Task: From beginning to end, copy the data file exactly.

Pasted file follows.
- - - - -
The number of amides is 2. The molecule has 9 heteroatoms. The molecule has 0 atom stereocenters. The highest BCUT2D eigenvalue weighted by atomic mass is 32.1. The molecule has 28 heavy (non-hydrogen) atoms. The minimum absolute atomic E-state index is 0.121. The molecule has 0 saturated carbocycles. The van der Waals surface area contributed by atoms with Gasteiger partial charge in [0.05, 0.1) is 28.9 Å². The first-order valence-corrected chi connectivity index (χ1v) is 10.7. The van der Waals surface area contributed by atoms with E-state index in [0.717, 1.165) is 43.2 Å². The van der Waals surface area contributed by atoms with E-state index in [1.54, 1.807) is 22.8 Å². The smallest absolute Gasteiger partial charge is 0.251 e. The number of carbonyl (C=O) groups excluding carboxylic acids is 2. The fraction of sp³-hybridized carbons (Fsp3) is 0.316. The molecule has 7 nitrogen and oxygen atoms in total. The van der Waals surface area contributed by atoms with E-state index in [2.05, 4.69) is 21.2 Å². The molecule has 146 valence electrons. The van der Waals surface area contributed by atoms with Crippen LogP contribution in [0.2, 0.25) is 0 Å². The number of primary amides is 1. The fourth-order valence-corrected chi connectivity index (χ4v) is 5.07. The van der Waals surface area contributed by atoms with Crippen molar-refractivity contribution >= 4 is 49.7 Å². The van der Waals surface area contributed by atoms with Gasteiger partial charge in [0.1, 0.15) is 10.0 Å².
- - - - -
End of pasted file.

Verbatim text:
The number of amides is 2. The molecule has 9 heteroatoms. The molecule has 0 atom stereocenters. The highest BCUT2D eigenvalue weighted by atomic mass is 32.1. The molecule has 28 heavy (non-hydrogen) atoms. The minimum absolute atomic E-state index is 0.121. The molecule has 0 saturated carbocycles. The van der Waals surface area contributed by atoms with Gasteiger partial charge in [0.05, 0.1) is 28.9 Å². The first-order valence-corrected chi connectivity index (χ1v) is 10.7. The van der Waals surface area contributed by atoms with E-state index in [0.717, 1.165) is 43.2 Å². The van der Waals surface area contributed by atoms with E-state index in [1.54, 1.807) is 22.8 Å². The smallest absolute Gasteiger partial charge is 0.251 e. The number of carbonyl (C=O) groups excluding carboxylic acids is 2. The fraction of sp³-hybridized carbons (Fsp3) is 0.316. The molecule has 7 nitrogen and oxygen atoms in total. The van der Waals surface area contributed by atoms with E-state index in [2.05, 4.69) is 21.2 Å². The molecule has 146 valence electrons. The van der Waals surface area contributed by atoms with Crippen LogP contribution in [0.2, 0.25) is 0 Å². The number of primary amides is 1. The fourth-order valence-corrected chi connectivity index (χ4v) is 5.07. The van der Waals surface area contributed by atoms with Crippen molar-refractivity contribution >= 4 is 49.7 Å². The van der Waals surface area contributed by atoms with Gasteiger partial charge in [0.1, 0.15) is 10.0 Å².